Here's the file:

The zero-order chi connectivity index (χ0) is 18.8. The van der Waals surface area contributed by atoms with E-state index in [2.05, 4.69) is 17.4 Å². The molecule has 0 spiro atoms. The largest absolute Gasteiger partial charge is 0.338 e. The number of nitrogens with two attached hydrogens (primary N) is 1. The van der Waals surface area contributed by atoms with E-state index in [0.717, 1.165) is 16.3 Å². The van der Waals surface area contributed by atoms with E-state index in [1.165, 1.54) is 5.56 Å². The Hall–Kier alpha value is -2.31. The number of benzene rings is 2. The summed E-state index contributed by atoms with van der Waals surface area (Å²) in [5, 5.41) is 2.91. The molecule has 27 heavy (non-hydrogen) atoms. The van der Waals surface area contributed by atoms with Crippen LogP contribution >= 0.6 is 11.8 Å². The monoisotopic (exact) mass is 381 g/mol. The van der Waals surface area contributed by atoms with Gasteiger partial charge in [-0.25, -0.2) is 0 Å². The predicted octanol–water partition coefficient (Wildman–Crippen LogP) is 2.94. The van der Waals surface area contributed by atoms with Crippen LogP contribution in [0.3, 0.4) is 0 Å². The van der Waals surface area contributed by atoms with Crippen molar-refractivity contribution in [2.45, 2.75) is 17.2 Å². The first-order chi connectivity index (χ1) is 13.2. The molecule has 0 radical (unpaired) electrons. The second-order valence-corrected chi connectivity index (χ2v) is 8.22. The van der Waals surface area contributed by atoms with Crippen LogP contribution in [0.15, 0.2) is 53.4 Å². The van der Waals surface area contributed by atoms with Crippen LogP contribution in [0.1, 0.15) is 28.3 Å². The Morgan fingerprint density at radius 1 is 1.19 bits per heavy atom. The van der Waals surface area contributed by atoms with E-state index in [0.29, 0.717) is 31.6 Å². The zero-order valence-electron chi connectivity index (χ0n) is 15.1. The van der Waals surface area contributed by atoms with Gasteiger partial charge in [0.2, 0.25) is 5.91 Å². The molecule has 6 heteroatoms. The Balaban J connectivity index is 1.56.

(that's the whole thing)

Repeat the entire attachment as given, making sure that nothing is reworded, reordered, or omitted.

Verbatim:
The zero-order chi connectivity index (χ0) is 18.8. The van der Waals surface area contributed by atoms with E-state index in [2.05, 4.69) is 17.4 Å². The molecule has 0 spiro atoms. The largest absolute Gasteiger partial charge is 0.338 e. The number of nitrogens with two attached hydrogens (primary N) is 1. The van der Waals surface area contributed by atoms with E-state index in [0.717, 1.165) is 16.3 Å². The van der Waals surface area contributed by atoms with E-state index in [1.165, 1.54) is 5.56 Å². The Hall–Kier alpha value is -2.31. The number of benzene rings is 2. The summed E-state index contributed by atoms with van der Waals surface area (Å²) in [5, 5.41) is 2.91. The molecule has 27 heavy (non-hydrogen) atoms. The van der Waals surface area contributed by atoms with Crippen LogP contribution >= 0.6 is 11.8 Å². The monoisotopic (exact) mass is 381 g/mol. The van der Waals surface area contributed by atoms with Gasteiger partial charge in [-0.25, -0.2) is 0 Å². The predicted octanol–water partition coefficient (Wildman–Crippen LogP) is 2.94. The van der Waals surface area contributed by atoms with Crippen LogP contribution in [0.3, 0.4) is 0 Å². The van der Waals surface area contributed by atoms with Crippen molar-refractivity contribution in [2.45, 2.75) is 17.2 Å². The first-order chi connectivity index (χ1) is 13.2. The molecule has 0 radical (unpaired) electrons. The second-order valence-corrected chi connectivity index (χ2v) is 8.22. The van der Waals surface area contributed by atoms with Crippen LogP contribution in [0.15, 0.2) is 53.4 Å². The van der Waals surface area contributed by atoms with Crippen LogP contribution in [0.1, 0.15) is 28.3 Å². The Morgan fingerprint density at radius 1 is 1.19 bits per heavy atom. The van der Waals surface area contributed by atoms with E-state index in [0.29, 0.717) is 31.6 Å². The zero-order valence-electron chi connectivity index (χ0n) is 15.1. The van der Waals surface area contributed by atoms with Gasteiger partial charge in [0.2, 0.25) is 5.91 Å². The molecule has 6 heteroatoms. The Balaban J connectivity index is 1.56.